At the dinner Duroy meets three women who will fall under his spell and advance his career: Forestier’s beautiful young wife Madeleine; her friend Clothilde de Marelle, whose husband’s frequent business trips leave her free to pursue an affair; and the pious, middle-aged Madame Walter. All in different ways will be betrayed.

Madeleine Forestier is the book’s most enigmatic and intriguing character. A thoroughly modern woman, from her cigarette-smoking to her insistence on leading an independent life, she’s a journalist manquée who ghosts her husband’s articles and has her own highly effective network of political informants. Duroy recognizes her as exactly the kind of wife an ambitious man needs, and, when Forestier develops a fatal illness, loses no time in offering himself as a replacement. How exactly Madeleine feels about Duroy – whether there’s an element of calculation as well as love in her acceptance of him – we are never allowed to know, but Maupassant suggests that she is more alert to his machinations than anyone else. When Duroy tries to persuade her to make a large sum of money over to him, the author reflects on the mystery within every marriage:

He stopped in front of her; and once again they stood for a few moments staring into each other’s eyes, each striving to uncover the impenetrable secret of the other’s heart, to touch the quick of their mind. In an intense, silent cross-examination they tried to see each other’s soul laid bare – the intimate struggle of two beings who, living side by side, remain for ever closed to one another . . .

Maupassant draws us into his tale with all the skill of an angler playing a fish, allowing us spells of sympathy for Duroy before tugging us back to face the unpalatable truth. Above all, he exploits our love of rags-to-riches stories and our instinctive support for the underdog. Duroy’s rise is swift, but he’s made to suffer along the way. With no natural gift for writing, he agonizes over his articles and endures a dogsbody apprenticeship on La Vie Française until Madame Walter secures his promotion; he’s often humiliatingly short of money; and he lives in fear of making a terrible faux pas. When, after sitting tongue-tied in the corner of a smart salon, he finally manages a remark that wins approval, we can’t help delighting in his triumph.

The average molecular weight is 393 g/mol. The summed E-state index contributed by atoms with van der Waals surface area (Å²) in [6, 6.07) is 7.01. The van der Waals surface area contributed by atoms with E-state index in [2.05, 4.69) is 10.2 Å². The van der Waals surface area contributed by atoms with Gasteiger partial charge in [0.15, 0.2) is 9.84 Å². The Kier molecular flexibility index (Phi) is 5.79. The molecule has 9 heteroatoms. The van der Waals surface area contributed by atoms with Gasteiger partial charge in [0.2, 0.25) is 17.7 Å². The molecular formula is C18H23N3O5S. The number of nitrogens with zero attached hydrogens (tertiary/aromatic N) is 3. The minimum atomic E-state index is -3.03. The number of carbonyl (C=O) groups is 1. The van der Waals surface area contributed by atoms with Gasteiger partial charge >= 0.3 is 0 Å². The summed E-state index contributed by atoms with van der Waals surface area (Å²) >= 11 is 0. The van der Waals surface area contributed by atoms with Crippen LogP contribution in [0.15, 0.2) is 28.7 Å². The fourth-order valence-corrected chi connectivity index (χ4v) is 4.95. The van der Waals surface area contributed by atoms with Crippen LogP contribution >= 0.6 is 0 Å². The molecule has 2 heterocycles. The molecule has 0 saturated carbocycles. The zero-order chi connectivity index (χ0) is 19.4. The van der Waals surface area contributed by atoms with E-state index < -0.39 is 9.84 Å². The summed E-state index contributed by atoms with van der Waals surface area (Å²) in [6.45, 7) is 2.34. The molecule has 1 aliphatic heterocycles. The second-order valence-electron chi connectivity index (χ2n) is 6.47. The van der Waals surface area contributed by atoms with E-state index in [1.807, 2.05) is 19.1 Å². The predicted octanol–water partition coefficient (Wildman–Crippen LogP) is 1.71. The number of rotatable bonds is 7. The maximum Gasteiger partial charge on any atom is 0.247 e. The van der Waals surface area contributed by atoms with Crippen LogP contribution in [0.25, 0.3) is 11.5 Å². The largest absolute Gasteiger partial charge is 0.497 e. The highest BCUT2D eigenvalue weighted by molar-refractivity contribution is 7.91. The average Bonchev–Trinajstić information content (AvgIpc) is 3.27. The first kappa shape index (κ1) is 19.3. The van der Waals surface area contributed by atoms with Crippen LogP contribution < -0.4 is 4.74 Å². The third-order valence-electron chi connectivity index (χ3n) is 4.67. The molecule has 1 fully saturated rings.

And yet it’s plain from the first few pages that he’s a reprobate. Leaving a cheap restaurant, he casts a predatory eye over the female diners, calculating the effect of his looks on them; half of the money Forestier lends him is immediately spent on a prostitute. Worst of all, he remembers with ‘a cruel, gleeful smile’ the loot he collected in Africa on a raid that cost three tribesmen their lives.

Maupassant, though, won’t allow us the luxury of believing that Duroy is altogether different from us. He’s capable of spontaneous acts of kindness, such as playing with Clothilde de Marelle’s withdrawn daughter, Laurine – the person who christens him Bel-Ami. And some of the temptations he falls into are common enough: when he finds himself penniless and Clothilde gives him money, he swears that he will repay her but gradually persuades himself that this isn’t really necessary.

Maupassant shows above all that Duroy is the product of a specific society: fin-de-siècle Paris in all its decadence. Of those he encounters, Madame Walter alone is beyond reproach – and even she is eventually corrupted. Clothilde has no qualms about betraying her husband; Forestier and his colleagues at La Vie Française have little interest in truth or morality. The newspaper, indeed, exists mainly to promote the business interests of its proprietor, who makes a vast fortune by a spectacular act of deceit with the aid of a corrupt politician. Duroy, writing leaders about the decline of morals, may be a hypocrite, but he’s one among many.